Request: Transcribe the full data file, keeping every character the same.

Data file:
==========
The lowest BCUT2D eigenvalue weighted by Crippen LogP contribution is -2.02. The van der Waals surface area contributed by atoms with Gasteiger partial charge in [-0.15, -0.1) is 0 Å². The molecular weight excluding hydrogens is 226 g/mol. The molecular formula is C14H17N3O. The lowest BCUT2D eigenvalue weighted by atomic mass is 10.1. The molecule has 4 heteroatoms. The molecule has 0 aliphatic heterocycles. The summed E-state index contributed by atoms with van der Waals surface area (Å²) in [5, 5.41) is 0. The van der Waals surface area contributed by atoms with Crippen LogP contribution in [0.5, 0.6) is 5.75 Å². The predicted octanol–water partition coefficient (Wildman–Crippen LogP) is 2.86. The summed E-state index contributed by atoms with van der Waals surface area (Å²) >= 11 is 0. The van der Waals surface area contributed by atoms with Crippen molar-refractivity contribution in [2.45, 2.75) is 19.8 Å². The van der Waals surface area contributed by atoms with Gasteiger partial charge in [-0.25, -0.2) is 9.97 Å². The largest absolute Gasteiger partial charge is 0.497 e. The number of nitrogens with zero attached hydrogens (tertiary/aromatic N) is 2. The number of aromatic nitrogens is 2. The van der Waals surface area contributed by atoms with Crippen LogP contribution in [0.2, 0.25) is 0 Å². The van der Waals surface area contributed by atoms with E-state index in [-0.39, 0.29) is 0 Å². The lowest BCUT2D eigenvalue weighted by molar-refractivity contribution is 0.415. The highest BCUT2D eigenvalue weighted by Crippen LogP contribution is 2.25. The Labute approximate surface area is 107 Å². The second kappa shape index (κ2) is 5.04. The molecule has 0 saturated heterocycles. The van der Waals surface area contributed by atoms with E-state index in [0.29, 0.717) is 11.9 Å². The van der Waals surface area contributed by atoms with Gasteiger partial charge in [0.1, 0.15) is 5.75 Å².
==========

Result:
The lowest BCUT2D eigenvalue weighted by Crippen LogP contribution is -2.02. The van der Waals surface area contributed by atoms with Gasteiger partial charge in [-0.15, -0.1) is 0 Å². The molecular weight excluding hydrogens is 226 g/mol. The molecular formula is C14H17N3O. The lowest BCUT2D eigenvalue weighted by atomic mass is 10.1. The molecule has 4 heteroatoms. The molecule has 0 aliphatic heterocycles. The summed E-state index contributed by atoms with van der Waals surface area (Å²) in [5, 5.41) is 0. The van der Waals surface area contributed by atoms with Crippen LogP contribution in [0.5, 0.6) is 5.75 Å². The predicted octanol–water partition coefficient (Wildman–Crippen LogP) is 2.86. The summed E-state index contributed by atoms with van der Waals surface area (Å²) >= 11 is 0. The van der Waals surface area contributed by atoms with Crippen molar-refractivity contribution in [2.45, 2.75) is 19.8 Å². The van der Waals surface area contributed by atoms with Gasteiger partial charge in [-0.25, -0.2) is 9.97 Å². The largest absolute Gasteiger partial charge is 0.497 e. The number of nitrogens with zero attached hydrogens (tertiary/aromatic N) is 2. The number of aromatic nitrogens is 2. The van der Waals surface area contributed by atoms with Crippen LogP contribution in [0.2, 0.25) is 0 Å². The van der Waals surface area contributed by atoms with E-state index in [-0.39, 0.29) is 0 Å². The lowest BCUT2D eigenvalue weighted by molar-refractivity contribution is 0.415. The highest BCUT2D eigenvalue weighted by Crippen LogP contribution is 2.25. The Labute approximate surface area is 107 Å². The second kappa shape index (κ2) is 5.04. The molecule has 0 saturated heterocycles. The van der Waals surface area contributed by atoms with E-state index in [0.29, 0.717) is 11.9 Å². The van der Waals surface area contributed by atoms with Gasteiger partial charge in [0.1, 0.15) is 5.75 Å².